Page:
April 19th at 17:30, in Science Park 107 F1.15
Proofs in intuitionistic logics have a strong computational flavour (think e.g. about the BHK-interpretation), which has made them very useful for computer scientists. However, evidence suggests that we should not discard classical proofs as being "non-computational". In the first part of this talk I will present a proof, using Friedman's A-translation technique, of Kreisel's classical result telling us that a large class of derivations in Peano Arithmetic can be transformed into derivations of the same statements in Heyting Arithmetic, thus eliminating any use of classical reasoning. This suggests that there is a connection between computation and some subset of classical logic. In the second part of the talk, I will explain why this is potentially useful, specifically I will explain what it means to extract a program from a proof, and what benefits one could obtain by using classical logics.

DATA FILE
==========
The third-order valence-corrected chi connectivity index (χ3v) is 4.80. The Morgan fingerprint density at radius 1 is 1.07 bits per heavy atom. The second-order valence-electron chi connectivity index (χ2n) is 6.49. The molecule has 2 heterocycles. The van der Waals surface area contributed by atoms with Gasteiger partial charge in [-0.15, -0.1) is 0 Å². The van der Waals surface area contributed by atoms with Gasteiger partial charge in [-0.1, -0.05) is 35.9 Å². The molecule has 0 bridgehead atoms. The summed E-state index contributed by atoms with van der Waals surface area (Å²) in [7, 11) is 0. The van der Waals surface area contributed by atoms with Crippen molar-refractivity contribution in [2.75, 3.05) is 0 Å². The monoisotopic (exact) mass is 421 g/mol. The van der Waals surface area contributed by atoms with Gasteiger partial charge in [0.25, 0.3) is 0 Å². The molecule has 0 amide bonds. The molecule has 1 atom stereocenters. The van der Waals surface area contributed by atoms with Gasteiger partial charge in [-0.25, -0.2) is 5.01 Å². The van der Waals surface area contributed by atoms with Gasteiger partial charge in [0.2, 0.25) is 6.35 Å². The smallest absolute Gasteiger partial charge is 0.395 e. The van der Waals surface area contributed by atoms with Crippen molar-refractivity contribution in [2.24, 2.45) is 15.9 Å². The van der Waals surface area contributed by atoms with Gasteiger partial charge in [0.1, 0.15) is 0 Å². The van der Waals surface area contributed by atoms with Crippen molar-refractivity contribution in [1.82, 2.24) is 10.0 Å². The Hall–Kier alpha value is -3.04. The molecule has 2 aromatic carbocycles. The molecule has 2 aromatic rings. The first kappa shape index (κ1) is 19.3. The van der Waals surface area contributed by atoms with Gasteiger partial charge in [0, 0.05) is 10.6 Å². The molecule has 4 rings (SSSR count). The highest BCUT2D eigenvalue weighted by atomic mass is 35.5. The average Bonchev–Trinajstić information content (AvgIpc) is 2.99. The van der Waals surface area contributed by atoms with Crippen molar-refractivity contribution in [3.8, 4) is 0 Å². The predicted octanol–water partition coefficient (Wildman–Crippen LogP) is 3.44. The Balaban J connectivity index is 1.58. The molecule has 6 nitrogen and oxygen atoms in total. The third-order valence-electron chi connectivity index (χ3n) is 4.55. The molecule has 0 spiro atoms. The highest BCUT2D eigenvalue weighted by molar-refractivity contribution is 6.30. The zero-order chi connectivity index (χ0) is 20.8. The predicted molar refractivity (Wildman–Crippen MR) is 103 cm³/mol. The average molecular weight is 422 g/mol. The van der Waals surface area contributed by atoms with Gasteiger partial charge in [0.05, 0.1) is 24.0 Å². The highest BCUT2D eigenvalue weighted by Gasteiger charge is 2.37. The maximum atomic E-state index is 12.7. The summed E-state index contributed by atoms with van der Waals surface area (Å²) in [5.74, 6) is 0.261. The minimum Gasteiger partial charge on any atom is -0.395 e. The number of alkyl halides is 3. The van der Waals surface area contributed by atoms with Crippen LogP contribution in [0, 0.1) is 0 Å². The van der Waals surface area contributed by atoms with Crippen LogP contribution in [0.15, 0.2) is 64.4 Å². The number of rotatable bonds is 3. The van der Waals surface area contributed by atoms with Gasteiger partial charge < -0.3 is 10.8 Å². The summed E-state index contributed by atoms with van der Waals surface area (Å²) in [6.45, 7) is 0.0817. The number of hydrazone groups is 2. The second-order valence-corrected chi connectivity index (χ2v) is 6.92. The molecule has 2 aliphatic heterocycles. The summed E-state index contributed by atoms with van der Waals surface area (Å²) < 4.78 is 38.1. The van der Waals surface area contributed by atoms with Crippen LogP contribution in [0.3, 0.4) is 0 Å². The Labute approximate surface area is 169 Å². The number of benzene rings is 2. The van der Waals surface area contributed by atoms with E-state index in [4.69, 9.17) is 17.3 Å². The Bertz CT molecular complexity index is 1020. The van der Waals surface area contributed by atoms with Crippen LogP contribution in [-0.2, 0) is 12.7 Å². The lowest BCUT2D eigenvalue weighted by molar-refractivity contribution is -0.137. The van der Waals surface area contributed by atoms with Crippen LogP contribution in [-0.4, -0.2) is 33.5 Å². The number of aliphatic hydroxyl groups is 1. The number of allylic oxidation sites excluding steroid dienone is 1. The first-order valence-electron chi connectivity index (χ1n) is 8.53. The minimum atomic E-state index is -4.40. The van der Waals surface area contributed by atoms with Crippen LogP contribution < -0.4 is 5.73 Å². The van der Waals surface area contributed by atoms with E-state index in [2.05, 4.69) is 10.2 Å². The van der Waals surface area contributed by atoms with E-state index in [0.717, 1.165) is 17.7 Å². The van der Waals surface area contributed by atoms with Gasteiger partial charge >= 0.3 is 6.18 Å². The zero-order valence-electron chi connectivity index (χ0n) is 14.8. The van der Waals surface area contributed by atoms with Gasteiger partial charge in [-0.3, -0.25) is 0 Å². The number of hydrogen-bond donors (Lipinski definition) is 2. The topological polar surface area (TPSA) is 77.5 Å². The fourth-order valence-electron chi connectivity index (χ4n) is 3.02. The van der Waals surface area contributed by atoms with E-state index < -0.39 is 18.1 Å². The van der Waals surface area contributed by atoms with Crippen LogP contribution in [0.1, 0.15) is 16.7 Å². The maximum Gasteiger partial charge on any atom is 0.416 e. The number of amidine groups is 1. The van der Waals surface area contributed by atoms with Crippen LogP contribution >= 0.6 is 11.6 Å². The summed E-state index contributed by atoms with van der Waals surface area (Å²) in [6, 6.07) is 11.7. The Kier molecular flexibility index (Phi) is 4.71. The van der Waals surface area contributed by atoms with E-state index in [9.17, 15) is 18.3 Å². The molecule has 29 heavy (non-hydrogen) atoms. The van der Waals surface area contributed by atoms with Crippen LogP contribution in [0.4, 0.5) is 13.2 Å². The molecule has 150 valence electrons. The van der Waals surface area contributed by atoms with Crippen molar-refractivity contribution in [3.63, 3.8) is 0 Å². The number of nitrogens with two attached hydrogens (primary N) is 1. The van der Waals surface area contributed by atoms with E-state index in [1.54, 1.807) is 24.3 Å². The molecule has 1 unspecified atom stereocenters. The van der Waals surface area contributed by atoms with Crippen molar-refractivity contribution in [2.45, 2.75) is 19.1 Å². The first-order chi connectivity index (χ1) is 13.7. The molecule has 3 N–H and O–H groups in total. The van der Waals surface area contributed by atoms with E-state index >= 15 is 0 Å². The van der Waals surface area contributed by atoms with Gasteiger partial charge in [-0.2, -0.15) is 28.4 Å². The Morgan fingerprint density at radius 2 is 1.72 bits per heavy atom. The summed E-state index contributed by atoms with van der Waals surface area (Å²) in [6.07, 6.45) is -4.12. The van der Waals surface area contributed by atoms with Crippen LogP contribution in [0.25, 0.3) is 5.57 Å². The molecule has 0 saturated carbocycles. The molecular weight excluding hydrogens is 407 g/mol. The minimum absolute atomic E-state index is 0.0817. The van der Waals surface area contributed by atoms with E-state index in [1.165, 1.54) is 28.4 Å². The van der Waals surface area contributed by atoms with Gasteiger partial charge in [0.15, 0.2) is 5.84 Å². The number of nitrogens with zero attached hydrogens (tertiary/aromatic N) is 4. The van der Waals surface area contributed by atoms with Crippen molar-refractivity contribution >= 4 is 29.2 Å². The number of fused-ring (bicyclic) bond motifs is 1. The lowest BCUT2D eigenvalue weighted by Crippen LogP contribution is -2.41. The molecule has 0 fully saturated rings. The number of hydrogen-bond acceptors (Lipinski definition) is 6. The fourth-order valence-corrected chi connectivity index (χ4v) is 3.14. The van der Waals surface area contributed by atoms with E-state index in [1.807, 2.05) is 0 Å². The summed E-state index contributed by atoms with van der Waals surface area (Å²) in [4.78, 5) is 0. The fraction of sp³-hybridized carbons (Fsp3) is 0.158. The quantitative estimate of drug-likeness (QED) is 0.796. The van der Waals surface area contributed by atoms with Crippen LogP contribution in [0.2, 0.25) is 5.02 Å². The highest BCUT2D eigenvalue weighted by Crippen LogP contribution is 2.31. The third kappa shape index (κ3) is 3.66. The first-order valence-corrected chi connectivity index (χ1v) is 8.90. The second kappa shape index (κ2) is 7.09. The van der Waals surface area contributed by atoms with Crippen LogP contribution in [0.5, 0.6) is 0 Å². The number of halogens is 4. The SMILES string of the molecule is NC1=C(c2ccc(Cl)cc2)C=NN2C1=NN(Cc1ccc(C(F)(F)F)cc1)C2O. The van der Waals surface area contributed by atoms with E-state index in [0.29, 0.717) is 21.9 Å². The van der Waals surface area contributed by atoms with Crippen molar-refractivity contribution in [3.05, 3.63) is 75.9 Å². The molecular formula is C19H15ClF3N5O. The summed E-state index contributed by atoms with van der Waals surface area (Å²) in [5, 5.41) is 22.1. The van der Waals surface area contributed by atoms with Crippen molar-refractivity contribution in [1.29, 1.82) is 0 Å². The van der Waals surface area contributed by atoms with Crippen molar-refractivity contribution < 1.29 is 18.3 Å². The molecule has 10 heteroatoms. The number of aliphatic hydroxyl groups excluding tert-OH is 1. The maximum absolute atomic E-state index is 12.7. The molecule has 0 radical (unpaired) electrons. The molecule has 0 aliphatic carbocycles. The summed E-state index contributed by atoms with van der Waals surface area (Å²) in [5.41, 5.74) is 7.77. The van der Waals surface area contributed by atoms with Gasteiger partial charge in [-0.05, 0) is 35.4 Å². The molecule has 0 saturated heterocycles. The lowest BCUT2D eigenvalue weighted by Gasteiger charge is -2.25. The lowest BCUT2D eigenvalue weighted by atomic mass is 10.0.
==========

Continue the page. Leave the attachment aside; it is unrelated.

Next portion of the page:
If time permits, I will tell a bit about Interactive Learning-Based Realizability, a new computational semantics for classical arithmetic which hopefully can be used to clarify how and when it is possible to extract programs from classical proofs.
This presentation aims to be accessible to anyone with an understanding of basic concepts from logic.